The Future of Marko

At eBay, we’ve completely transformed how we build web applications, starting with the transition from a Java-based stack to a Node.js-based stack. Node.js has enabled teams to move faster, and it offers an abundant ecosystem of tools and libraries that are essential to modern web application development.

We built Marko, a library for building UI components with minimal boilerplate, five years ago and it has evolved based on feedback from our vibrant and growing community. Marko is completely open source and to ensure that it remains a healthy open source project, we are thrilled to announce that eBay will be contributing Marko to the JS Foundation.

Marko will continue to be a key component of eBay’s web application development stack. It takes care of automatically and efficiently updating the DOM in response to data changes. On the server, Marko takes advantage of the asynchronous and streaming primitives provided by Node.js to greatly accelerate the performance of eBay’s pages, ensuring shoppers are getting the fastest experience available when browsing on eBay.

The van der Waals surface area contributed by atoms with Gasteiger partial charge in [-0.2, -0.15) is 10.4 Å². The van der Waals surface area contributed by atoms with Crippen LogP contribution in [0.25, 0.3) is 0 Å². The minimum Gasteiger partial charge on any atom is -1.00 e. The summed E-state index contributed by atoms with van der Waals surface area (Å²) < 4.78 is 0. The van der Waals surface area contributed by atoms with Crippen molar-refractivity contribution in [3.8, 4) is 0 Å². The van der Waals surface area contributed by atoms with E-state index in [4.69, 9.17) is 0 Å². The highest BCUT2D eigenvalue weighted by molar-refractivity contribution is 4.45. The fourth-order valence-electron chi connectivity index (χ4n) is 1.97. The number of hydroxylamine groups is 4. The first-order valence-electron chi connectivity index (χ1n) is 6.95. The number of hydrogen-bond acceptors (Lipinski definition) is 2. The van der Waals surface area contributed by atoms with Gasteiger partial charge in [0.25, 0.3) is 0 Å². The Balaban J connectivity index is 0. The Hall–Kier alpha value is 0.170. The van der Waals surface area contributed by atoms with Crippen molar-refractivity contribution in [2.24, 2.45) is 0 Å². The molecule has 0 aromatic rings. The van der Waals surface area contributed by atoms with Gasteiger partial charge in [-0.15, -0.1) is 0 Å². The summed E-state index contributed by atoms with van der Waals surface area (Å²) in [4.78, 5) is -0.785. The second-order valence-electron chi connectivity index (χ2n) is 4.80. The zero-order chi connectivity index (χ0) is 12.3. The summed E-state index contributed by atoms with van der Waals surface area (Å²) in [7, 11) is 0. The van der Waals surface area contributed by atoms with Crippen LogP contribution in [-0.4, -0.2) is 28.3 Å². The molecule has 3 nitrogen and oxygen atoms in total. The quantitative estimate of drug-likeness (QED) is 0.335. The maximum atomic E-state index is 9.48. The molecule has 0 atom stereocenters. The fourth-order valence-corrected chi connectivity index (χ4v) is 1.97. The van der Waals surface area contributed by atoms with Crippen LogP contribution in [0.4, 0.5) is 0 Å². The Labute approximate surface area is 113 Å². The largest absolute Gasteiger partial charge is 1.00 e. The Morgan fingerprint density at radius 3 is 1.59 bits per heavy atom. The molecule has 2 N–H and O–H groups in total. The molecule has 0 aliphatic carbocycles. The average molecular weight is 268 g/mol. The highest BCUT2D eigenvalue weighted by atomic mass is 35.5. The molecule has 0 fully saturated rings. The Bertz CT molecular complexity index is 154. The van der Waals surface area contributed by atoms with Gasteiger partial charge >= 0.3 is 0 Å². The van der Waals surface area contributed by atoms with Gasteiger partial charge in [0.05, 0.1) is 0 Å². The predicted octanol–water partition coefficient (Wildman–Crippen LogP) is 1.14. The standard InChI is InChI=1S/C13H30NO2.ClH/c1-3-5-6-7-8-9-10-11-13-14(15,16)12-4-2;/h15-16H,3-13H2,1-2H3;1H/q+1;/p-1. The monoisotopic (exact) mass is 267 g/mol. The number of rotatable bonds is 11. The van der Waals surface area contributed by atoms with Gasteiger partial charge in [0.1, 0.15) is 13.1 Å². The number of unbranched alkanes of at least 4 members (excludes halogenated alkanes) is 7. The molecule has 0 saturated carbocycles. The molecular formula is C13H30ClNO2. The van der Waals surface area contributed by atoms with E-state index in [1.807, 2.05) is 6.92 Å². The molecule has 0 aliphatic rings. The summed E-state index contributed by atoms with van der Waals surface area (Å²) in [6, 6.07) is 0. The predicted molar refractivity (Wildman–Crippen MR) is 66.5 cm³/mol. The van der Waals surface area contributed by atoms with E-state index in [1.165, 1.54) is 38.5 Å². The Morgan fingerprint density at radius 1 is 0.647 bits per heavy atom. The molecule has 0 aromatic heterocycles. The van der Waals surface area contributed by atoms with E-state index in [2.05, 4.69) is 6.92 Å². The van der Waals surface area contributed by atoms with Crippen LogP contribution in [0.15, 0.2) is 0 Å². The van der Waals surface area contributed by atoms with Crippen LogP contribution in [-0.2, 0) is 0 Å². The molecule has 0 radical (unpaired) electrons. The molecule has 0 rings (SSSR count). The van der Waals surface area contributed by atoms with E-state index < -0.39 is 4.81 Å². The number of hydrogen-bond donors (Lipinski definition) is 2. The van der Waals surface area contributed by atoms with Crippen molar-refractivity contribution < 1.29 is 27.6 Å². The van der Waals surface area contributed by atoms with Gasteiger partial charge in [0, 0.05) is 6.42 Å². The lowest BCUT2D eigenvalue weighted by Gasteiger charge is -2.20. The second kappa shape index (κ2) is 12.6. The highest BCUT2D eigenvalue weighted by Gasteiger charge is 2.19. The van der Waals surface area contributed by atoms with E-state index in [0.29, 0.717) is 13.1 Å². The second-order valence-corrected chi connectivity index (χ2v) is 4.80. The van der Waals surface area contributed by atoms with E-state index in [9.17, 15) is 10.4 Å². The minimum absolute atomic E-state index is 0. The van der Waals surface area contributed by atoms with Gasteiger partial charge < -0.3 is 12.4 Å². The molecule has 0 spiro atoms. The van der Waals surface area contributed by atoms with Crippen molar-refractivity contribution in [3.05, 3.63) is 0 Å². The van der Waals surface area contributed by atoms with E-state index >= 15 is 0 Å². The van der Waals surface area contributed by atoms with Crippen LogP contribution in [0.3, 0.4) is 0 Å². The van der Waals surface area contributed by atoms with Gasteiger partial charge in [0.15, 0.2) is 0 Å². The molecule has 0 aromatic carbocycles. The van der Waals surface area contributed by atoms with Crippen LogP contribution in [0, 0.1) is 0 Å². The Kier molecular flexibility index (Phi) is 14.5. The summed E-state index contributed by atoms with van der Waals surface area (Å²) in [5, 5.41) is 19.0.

Joining the JS Foundation

At eBay, we were founded with the core belief that we should use technology to empower and connect people globally. In the technology world, we’re a core contributor to and believer in open source technology. Not only does a company culture of open source help us empower our developers, but it also enables our technologists to collaborate across the organization and with peers across the industry. eBay is a member of the Linux Foundation (including the Cloud Native Computing Foundation and the Open API Initiative) and will continue to actively participate in the open source software community.

So what does it mean for Marko to join the JS Foundation? First off, with nearly 20,000 UI components within eBay, we are committed to evolving Marko and expanding the surrounding ecosystem. The Marko core team members that are employed by eBay will continue to maintain and lead the project.

As part of the JS Foundation, Marko will reside alongside other notable projects such as webpack and Mocha. By moving Marko to the JS Foundation, we feel that we will be able to more closely align with other projects in the JavaScript ecosystem. In addition, we want to make it clear that Marko has and always will be open to outside contributions and outside maintainers. While we have seen great growth in the Marko community, we believe there is still a lot of potential yet to be unlocked. Through neutral governance and close ties with other prominent projects, we believe the JS Foundation will allow the Marko community to grow and flourish.